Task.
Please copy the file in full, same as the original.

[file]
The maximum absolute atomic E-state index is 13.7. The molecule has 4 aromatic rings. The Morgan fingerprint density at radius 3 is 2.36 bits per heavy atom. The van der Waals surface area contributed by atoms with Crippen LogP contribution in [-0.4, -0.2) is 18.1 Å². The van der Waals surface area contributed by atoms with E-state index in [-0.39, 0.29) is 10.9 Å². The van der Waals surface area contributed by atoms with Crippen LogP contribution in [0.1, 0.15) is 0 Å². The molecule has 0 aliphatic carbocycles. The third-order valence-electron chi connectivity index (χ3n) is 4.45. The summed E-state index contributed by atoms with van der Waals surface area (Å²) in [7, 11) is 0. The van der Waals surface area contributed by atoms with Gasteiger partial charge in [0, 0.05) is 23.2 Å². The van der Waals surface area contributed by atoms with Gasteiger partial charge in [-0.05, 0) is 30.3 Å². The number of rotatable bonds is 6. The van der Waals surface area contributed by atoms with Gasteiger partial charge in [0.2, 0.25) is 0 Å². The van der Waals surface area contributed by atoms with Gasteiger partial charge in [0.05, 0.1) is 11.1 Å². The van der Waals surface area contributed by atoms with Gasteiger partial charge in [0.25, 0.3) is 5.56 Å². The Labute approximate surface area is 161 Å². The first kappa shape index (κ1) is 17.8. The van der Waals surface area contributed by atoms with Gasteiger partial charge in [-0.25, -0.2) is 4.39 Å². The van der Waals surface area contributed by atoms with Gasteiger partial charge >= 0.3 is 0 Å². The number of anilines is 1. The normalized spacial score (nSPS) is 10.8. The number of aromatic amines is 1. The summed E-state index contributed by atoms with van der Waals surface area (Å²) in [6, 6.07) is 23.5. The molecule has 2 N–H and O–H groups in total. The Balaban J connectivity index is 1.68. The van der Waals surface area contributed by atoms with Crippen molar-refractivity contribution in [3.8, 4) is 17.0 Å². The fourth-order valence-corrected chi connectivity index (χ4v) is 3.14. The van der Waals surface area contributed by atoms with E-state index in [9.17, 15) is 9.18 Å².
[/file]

The maximum absolute atomic E-state index is 13.7. The molecule has 4 aromatic rings. The Morgan fingerprint density at radius 3 is 2.36 bits per heavy atom. The van der Waals surface area contributed by atoms with Crippen LogP contribution in [-0.4, -0.2) is 18.1 Å². The van der Waals surface area contributed by atoms with E-state index in [-0.39, 0.29) is 10.9 Å². The van der Waals surface area contributed by atoms with Crippen LogP contribution in [0.1, 0.15) is 0 Å². The molecule has 0 aliphatic carbocycles. The third-order valence-electron chi connectivity index (χ3n) is 4.45. The summed E-state index contributed by atoms with van der Waals surface area (Å²) in [7, 11) is 0. The van der Waals surface area contributed by atoms with Gasteiger partial charge in [0, 0.05) is 23.2 Å². The van der Waals surface area contributed by atoms with Gasteiger partial charge in [-0.05, 0) is 30.3 Å². The number of rotatable bonds is 6. The van der Waals surface area contributed by atoms with Gasteiger partial charge in [0.2, 0.25) is 0 Å². The van der Waals surface area contributed by atoms with Gasteiger partial charge in [0.05, 0.1) is 11.1 Å². The van der Waals surface area contributed by atoms with Gasteiger partial charge in [0.25, 0.3) is 5.56 Å². The Labute approximate surface area is 161 Å². The first kappa shape index (κ1) is 17.8. The van der Waals surface area contributed by atoms with Gasteiger partial charge in [-0.25, -0.2) is 4.39 Å². The van der Waals surface area contributed by atoms with Gasteiger partial charge >= 0.3 is 0 Å². The number of anilines is 1. The normalized spacial score (nSPS) is 10.8. The number of aromatic amines is 1. The summed E-state index contributed by atoms with van der Waals surface area (Å²) in [6, 6.07) is 23.5. The molecule has 2 N–H and O–H groups in total. The Balaban J connectivity index is 1.68. The van der Waals surface area contributed by atoms with Crippen molar-refractivity contribution in [3.8, 4) is 17.0 Å². The fourth-order valence-corrected chi connectivity index (χ4v) is 3.14. The van der Waals surface area contributed by atoms with E-state index in [9.17, 15) is 9.18 Å².